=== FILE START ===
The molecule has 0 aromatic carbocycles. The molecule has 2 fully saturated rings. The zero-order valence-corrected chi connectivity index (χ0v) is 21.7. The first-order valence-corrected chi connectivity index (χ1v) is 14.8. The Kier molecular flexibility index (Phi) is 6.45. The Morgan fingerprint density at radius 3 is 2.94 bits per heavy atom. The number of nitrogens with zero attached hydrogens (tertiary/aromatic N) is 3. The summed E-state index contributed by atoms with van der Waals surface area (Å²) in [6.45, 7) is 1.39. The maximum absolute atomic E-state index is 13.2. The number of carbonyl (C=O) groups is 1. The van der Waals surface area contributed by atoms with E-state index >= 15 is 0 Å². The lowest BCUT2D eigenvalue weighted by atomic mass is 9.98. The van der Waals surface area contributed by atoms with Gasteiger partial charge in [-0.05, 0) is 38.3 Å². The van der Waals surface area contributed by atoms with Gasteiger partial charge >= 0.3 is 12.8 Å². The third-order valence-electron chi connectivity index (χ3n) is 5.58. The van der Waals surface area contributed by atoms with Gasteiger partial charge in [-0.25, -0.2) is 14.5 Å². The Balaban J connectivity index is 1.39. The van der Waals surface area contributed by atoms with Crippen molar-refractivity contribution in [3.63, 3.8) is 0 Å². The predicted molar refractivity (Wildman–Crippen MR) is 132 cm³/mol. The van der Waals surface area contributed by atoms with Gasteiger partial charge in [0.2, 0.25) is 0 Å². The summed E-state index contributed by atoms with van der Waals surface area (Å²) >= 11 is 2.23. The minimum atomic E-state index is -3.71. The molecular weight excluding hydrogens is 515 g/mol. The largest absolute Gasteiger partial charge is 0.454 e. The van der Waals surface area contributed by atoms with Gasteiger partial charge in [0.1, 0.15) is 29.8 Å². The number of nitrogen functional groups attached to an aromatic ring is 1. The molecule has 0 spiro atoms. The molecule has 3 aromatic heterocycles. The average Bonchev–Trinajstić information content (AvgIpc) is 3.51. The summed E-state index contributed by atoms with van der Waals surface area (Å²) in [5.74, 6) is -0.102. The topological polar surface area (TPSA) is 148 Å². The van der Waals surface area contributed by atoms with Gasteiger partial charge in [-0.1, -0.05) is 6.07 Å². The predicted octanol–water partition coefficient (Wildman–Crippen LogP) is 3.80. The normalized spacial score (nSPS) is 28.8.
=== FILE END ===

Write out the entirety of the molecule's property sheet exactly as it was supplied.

The molecule has 0 aromatic carbocycles. The molecule has 2 fully saturated rings. The zero-order valence-corrected chi connectivity index (χ0v) is 21.7. The first-order valence-corrected chi connectivity index (χ1v) is 14.8. The Kier molecular flexibility index (Phi) is 6.45. The Morgan fingerprint density at radius 3 is 2.94 bits per heavy atom. The number of nitrogens with zero attached hydrogens (tertiary/aromatic N) is 3. The summed E-state index contributed by atoms with van der Waals surface area (Å²) in [6.45, 7) is 1.39. The maximum absolute atomic E-state index is 13.2. The number of carbonyl (C=O) groups is 1. The van der Waals surface area contributed by atoms with E-state index >= 15 is 0 Å². The lowest BCUT2D eigenvalue weighted by atomic mass is 9.98. The van der Waals surface area contributed by atoms with Gasteiger partial charge in [-0.05, 0) is 38.3 Å². The van der Waals surface area contributed by atoms with Gasteiger partial charge >= 0.3 is 12.8 Å². The third-order valence-electron chi connectivity index (χ3n) is 5.58. The van der Waals surface area contributed by atoms with Gasteiger partial charge in [-0.25, -0.2) is 14.5 Å². The Balaban J connectivity index is 1.39. The van der Waals surface area contributed by atoms with Crippen molar-refractivity contribution in [3.63, 3.8) is 0 Å². The predicted molar refractivity (Wildman–Crippen MR) is 132 cm³/mol. The van der Waals surface area contributed by atoms with Gasteiger partial charge in [0.2, 0.25) is 0 Å². The summed E-state index contributed by atoms with van der Waals surface area (Å²) >= 11 is 2.23. The minimum atomic E-state index is -3.71. The molecular weight excluding hydrogens is 515 g/mol. The largest absolute Gasteiger partial charge is 0.454 e. The van der Waals surface area contributed by atoms with Gasteiger partial charge in [0.1, 0.15) is 29.8 Å². The number of nitrogen functional groups attached to an aromatic ring is 1. The molecule has 0 spiro atoms. The molecule has 3 aromatic heterocycles. The average Bonchev–Trinajstić information content (AvgIpc) is 3.51. The summed E-state index contributed by atoms with van der Waals surface area (Å²) in [5.74, 6) is -0.102. The topological polar surface area (TPSA) is 148 Å². The van der Waals surface area contributed by atoms with Gasteiger partial charge in [-0.1, -0.05) is 6.07 Å². The predicted octanol–water partition coefficient (Wildman–Crippen LogP) is 3.80. The normalized spacial score (nSPS) is 28.8.